Trying the Impossible: Attempts at Teacher Training [Archives:1998/26/Reportage]

June 29 1998

Generally speaking the scholastic level of students is gradually deteriorating year after year, especially in science subjects such as mathematics, physics, chemistry. When graduates of the scientific section at Yemeni secondary schools go to study at universities abroad, they often fail and change to the easier humanities subjects. A small number actually qualifies, thus costing the state large funds in terms of scholarship allowances.
According to Ms. Lotfiya Hamza, the Principal at Arwa School for Girls the reasons behind this are multi-faceted:
– The academic year often starts late, in October, say, instead of September. This makes the teachers unable to cover the whole curriculum.
– School books are handed to the students in time.
– Some teachers do not perform their tasks efficiently so that students would later come to them for private lessons.
– Ministry of Education inspectors do a routine job. They just visit the school to look around and leave.
– There is a marked lack or even absence of science labs at state-owned schools.
– Overcrowding is another pressing problem.
– Teachers do no have easy access to reference books to be able to improve their knowledge and teaching techniques.
The Ministry of Education organized a special workshop during 20-25 June to train school inspectors in the subjects of mathematics, science, Arabic and social guidance. This workshop, in which 40 people took part, comes within an wider program to improve teacher performance instituted by the Ministry. The participants came mainly from Hadhramaut, Shabwa, Ibb, Abyan and Al-Baidha.
“This workshop is held in order to try to bridge the level gap between teachers’ performances in these subjects,” said Mr. Sabri Al-Hakimi, the coordinator for such events at the Ministry.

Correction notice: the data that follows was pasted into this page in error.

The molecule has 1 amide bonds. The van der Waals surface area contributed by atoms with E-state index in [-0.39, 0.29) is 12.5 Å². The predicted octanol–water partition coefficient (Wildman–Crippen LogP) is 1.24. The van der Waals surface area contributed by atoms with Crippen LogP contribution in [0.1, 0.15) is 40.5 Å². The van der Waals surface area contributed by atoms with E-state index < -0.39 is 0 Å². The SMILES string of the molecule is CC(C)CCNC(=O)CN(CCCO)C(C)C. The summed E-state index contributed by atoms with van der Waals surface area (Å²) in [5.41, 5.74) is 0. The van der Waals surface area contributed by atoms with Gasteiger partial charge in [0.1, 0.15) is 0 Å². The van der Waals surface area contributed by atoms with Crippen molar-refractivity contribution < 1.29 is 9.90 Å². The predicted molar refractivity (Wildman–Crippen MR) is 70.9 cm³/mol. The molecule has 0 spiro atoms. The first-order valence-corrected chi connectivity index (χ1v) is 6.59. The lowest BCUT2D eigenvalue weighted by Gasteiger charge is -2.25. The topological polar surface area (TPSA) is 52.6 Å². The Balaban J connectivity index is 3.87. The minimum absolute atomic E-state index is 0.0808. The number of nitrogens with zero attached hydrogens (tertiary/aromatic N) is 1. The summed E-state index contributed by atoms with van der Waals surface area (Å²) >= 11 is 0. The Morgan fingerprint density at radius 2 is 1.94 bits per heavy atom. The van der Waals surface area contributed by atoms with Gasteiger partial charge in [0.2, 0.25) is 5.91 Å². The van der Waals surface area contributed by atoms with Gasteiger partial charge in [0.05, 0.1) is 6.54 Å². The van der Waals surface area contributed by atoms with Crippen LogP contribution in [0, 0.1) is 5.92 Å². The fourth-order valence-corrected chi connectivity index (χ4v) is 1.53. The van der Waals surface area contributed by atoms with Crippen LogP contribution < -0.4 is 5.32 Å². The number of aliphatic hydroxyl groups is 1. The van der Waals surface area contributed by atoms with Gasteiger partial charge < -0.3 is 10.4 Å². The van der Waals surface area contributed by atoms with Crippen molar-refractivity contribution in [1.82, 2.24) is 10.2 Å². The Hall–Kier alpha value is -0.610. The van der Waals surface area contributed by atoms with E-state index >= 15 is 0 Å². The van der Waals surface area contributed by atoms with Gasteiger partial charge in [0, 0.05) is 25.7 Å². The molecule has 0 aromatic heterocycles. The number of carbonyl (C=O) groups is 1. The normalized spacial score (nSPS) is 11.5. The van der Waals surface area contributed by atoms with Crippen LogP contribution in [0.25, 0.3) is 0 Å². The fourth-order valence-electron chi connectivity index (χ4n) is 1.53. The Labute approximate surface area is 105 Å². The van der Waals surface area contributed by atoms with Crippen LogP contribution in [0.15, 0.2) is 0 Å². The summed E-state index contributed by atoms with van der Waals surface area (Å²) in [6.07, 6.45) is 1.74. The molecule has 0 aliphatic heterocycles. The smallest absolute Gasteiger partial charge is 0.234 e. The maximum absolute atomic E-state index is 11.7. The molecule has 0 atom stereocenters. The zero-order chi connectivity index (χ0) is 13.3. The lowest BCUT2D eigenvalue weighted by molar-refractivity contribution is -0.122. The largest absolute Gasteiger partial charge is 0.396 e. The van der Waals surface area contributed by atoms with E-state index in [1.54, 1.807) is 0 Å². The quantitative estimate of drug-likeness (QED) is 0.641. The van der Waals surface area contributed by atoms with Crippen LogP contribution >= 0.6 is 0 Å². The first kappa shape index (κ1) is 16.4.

The training program covers teachers teaching students at grades 7 through to 12. “These 40 trainees will help train 150 other teachers per year in each governorate,” explained Mr. Al-Hakimi.
Dr. Majid Ghanem, Deputy Minister of Education for Training, told Yemen Times: “The Ministry’s 1998 plan authorizes the governorates’ education offices to organize local training courses, considering that the budget allocated for training programs is now decentralized.
“The Ministry has three distinct training programs:
– Training during service, small-scale field training, and short and medium-term courses.
– Training courses for those who have no teacher qualifications, of whom there are large numbers.
– Workshops and seminars to exchange information and expertise.”
During 1998, 14 different governorates will be covered by this decentralized teacher training programs, other governorates are scheduled for next year.
“Due to a marked lack of teachers of science and Arabic, the Ministry is coordinating with Yemeni universities to encourage student of education to enter into these specializations,” indicated Dr. Ghanem. He added that local staff cover about 90% of schools’ needs in these subjects, while, there are 9,000 to 10,000 non-Yemeni teachers working here at present.”
Secondary-school graduates have the chance to enroll in diploma studies to qualify as teachers. “There is also a strong emphasis on increasing the number of female teachers at schools in remote areas. A program jointly implemented with the UNICEF since 1990 aims to increase the number of female teachers in rural areas,” announced Dr. Ghanem.
Ms. Maryam A. Salman, curriculum specialist at the Education Research and Development Center, said: “Our center is currently preparing for primary education, from grade 4 to 6. Special emphasis is made on science subjects, Arabic and Islamic education. During the period from 1991 to 1994, new curricula for grades 1 to 3 were put into effect. Another project will be developing the curriculum for grades 7 to 12.”
Dr. Hamoud A. Al-Mkihlafi, a lecturer at Sanaa University and director of the training sub-project at the World Bank, said: “It is part of the World Bank’s plans to prepare field instructors. This workshop is rather successful because it was supervised and conducted by a team of highly experienced Yemeni academics from Sanaa University. People with no teacher training have benefited greatly from this course.
“It is very important when preparing the subject matter to strike a balance between the theoretical and practical elements of the topic. It is important that an instructor formulates a mechanism or a guide for the educational process to be followed in training other teachers.
By Ahlam Al-Mutawakil,
Yemen Times